Phosphorescent MoS2 quantum dots as a temperature sensor and security ink†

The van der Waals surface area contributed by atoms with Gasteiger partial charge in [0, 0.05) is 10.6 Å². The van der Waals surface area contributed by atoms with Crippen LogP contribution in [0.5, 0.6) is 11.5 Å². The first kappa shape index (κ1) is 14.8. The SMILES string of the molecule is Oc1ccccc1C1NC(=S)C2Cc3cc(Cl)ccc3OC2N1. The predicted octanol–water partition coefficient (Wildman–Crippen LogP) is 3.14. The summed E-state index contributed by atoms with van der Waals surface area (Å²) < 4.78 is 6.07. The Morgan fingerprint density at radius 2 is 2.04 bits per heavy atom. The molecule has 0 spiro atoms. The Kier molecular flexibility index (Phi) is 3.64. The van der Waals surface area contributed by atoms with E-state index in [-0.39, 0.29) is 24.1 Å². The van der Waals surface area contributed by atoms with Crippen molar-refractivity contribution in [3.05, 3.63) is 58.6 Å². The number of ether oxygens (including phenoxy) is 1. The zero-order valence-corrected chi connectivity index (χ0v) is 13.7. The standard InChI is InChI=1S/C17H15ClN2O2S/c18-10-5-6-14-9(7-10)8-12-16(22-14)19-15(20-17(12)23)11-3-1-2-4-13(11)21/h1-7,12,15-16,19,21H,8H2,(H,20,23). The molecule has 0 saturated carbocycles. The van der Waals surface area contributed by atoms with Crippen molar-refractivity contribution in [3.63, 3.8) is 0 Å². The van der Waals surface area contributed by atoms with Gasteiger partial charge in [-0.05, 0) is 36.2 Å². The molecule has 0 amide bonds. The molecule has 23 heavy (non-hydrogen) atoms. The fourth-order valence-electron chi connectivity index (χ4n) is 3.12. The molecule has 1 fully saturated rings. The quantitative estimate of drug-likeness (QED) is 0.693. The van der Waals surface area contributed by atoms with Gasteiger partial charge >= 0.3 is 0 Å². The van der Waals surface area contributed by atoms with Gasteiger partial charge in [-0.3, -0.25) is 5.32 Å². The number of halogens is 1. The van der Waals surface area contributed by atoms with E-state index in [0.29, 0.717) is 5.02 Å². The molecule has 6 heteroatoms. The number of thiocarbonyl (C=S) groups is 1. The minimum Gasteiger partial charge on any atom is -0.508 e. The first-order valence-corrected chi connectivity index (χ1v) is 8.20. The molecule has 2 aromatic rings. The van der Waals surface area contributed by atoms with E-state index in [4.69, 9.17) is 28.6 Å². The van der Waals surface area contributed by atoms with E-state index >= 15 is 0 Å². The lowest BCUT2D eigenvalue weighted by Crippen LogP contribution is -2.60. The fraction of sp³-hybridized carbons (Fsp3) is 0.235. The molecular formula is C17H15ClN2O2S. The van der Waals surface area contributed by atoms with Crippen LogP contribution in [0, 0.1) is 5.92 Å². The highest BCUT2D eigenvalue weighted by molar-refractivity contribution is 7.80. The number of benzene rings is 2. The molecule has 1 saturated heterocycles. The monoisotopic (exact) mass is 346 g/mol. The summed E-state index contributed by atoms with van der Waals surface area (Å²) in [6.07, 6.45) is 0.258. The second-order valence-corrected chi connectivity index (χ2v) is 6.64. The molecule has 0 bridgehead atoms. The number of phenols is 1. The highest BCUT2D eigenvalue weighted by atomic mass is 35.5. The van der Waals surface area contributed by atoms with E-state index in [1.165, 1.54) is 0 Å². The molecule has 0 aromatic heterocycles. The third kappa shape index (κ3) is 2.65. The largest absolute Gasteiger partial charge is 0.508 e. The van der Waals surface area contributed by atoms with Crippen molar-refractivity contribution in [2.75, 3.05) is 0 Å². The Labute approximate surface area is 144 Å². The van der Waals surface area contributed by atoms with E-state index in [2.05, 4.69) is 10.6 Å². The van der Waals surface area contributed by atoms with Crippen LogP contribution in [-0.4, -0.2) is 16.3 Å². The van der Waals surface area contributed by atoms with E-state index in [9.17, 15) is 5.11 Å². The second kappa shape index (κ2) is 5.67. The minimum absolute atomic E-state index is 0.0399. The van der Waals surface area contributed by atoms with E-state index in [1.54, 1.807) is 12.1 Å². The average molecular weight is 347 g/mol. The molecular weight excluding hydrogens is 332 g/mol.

Currently, few phosphorescent materials (PMs) possess a long phosphorescence lasting time and have potential for application in chemical sensors. Herein, we disclose that the incorporation of few-layer molybdenum disulfide quantum dots (FL-MoS2 QDs) into poly(vinyl alcohol) (PVA) matrices leads to the emission of bright green phosphorescence with a long lasting time of 3.0 s and a phosphorescence quantum yield of 20%. This enhanced phosphorescence originates from the formation of O–H⋯S hydrogen bonding networks between the rich sulfur sites of the FL-MoS2 QDs and the hydroxyl groups of the PVA molecules, which not only rigidifies the vibration modes of the FL-MoS2 QDs but also provides an oxygen barrier. Further investigations reveal that the FL-MoS2 QD/PVA composites exhibit a longer phosphorescence lasting time than N,S-doped carbon dots, few layer tungsten disulfide quantum dots, Rhodamine 6G, and Rhodamine B in PVA matrices. Since heat efficiently induced the removal of water moisture from PVA matrices, the FL-MoS2 QD/PVA composites could be implemented for phosphorescence turn-on and naked-eye detection of temperature variations ranging from 30 to 70 °C. By contrast, the carbon dot/PVA composites were incapable of sensing environmental temperature due to their weak hydrogen bonding with the hydroxyl groups of PVA matrices. Additionally, this study reveals the potential of the FL-MoS2 QD/PVA composites as an advanced security ink for anti-counterfeiting and encryption applications. The given results could open a new direction for potential application of two-dimensional quantum dots in phosphorescence-based sensors and security inks.